Employee appreciation day

Employee Appreciation Day: why it should be every day!

Friday 6th March is Employee Appreciation Day in the United States. On this unofficial holiday, US companies are encouraged to thank and appreciate staff for their hard work.

As with many other American exports, such as Black Friday and amped-up Halloween celebrations, Employee Appreciation Day has been gaining popularity in the UK in recent years too. In general, staff appreciation has become a hot topic in the area of staff management. For example, a CEO’s post about thanking his employee with a personalised message on a coffee cup recently went viral on LinkedIn.

But will marking one day out of the year to appreciate employees really help companies? It can certainly be a good start, but employee appreciation should be year-round for businesses to really feel the benefits of improved engagement as one of your key staff retention strategies.

Why does employee appreciation matter?

When you’re busy making sure the business remains compliant and protecting your bottom line, employee appreciation may not be high up on your to-do list. However, there are many business benefits to employee satisfaction that make it more than a ‘nice to have’ option.

Here are a few of the key areas where employee appreciation can make a difference to the company:

1. Employee appreciation improves productivity levels

Several studies have shown that employee job satisfaction is linked to an increase in levels of productivity. The Harvard Business Review published a meta-analysis of multiple studies that showed an average of 31% more productivity and 37% more sales when employees reported being happy/satisfied at work.

This correlation could well be due to a decrease in stress levels, as too much stress can have a negative impact on staff performance and productivity. Read our guide on how to reduce employee stress to improve productivity to find out more.

2. It improves your staff turnover rate

A high turnover rate can have a negative impact upon the viability of the business, as replacing staff is a costly process and work quality/productivity can dip while new staff members are getting up to speed.

According to Gallup research, a lack of recognition is one of the most common reasons why employees leave an organisation. Unfortunately, the more talented the employee is, the faster they’ll leave the organisation if recognition and appreciation aren’t properly incorporated.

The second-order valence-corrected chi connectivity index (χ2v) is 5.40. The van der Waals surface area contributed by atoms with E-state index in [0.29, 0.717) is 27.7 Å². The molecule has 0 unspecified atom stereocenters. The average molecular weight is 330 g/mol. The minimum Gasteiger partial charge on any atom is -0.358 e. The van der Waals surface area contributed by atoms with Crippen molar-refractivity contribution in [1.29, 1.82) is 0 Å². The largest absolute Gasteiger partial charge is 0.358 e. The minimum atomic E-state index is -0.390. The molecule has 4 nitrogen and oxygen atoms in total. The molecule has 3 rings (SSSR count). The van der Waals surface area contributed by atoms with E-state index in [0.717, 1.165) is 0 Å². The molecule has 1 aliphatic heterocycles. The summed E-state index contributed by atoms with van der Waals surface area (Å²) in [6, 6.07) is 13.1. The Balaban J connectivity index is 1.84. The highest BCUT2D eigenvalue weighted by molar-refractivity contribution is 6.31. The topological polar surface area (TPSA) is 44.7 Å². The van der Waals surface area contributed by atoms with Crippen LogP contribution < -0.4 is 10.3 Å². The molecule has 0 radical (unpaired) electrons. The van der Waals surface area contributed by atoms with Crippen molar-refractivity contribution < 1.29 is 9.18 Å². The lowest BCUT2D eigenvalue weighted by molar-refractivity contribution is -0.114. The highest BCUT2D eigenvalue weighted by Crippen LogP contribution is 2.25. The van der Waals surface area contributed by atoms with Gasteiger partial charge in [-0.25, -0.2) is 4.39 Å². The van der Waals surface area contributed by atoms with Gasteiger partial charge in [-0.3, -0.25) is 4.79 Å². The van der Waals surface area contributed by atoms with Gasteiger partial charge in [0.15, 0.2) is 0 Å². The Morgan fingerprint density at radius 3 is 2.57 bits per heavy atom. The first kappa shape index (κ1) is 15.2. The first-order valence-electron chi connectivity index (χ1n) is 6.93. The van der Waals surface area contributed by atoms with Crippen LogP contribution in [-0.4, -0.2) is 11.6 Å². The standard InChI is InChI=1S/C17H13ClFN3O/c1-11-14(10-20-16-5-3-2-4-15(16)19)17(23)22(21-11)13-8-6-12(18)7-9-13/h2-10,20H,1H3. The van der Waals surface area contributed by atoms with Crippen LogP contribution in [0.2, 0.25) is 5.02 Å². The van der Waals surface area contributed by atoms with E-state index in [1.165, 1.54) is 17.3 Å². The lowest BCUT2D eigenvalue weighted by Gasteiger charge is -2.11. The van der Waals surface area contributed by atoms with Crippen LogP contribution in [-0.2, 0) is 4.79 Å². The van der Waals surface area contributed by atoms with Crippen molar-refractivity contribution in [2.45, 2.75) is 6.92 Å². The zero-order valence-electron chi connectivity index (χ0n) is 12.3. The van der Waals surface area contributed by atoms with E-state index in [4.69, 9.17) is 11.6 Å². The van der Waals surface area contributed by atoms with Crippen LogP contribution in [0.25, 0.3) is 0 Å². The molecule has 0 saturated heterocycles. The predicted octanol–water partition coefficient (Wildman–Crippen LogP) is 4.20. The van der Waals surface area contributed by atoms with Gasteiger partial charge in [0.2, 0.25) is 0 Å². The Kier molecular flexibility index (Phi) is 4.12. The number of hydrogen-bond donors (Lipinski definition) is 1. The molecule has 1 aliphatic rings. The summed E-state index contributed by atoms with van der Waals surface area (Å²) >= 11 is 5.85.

It’s a case of getting out what you put in – if feedback and recognition are a part of your company culture, with managers encouraged to give positive as well as constructive feedback, then employees will feel more valued as an important part of the team.

3. It increases ‘buy-in’ for your important strategies and policies

When employees feel satisfied with their jobs, they're more likely to identify with the vision of the company and be on-board with important strategies and policies (note: providing good access to these via a document management system is also good for employee satisfaction, as employees will have all the information they need as soon as they need it).

Employees who feel appreciated and valued will also be easier to guide through times of change and growth within the organisation, making change management a much easier process for the benefit of the business.

Plus, did you know that rogue employees can be a major risk for data security as a form of insider threat? A disgruntled employee may be more likely to take sensitive business and/or customer data with them on their way out the door, whether for their own gain or to give to competitors. Depending on what has been leaked, this could also cause a major GDPR data breach for the company.

Related article: How to avoid a GDPR breach

Taking employee appreciation to the next level

Recently, Seattle-based card payments company boss, Dan Price hit the headlines for the positive effects resulting from putting all 120 staff members on a minimum salary of $70,000. This decision included lowering his salary to that benchmark (taking a pay-cut of $1 million) to address income inequality. At that time, in 2015, American CEOs earned 300 times more than the average worker.

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Since putting the new minimum salary into action, his company has doubled in staff headcount and processes much larger payments on average than previously. Plus, 70% of employees have been able to pay off debt and the amount of money they are putting into their pensions has doubled.

This is a particularly sensational example, but plenty more businesses (including myhrtoolkit) are committing to paying all their employees the Living Wage at a minimum, as well as self-employed and contracted staff.

Could your business introduce a more generous minimum salary for all staff? What would be the potential benefits and pitfalls for you? Make sure to share your thoughts on Twitter and tag us @myhrtoolkit!

Picture of Camille Brouard

Written by Camille Brouard

Camille is a Marketing Executive for myhrtoolkit whose writing interests include HR technology, workplace culture, leave management, diversity, and mental health at work.

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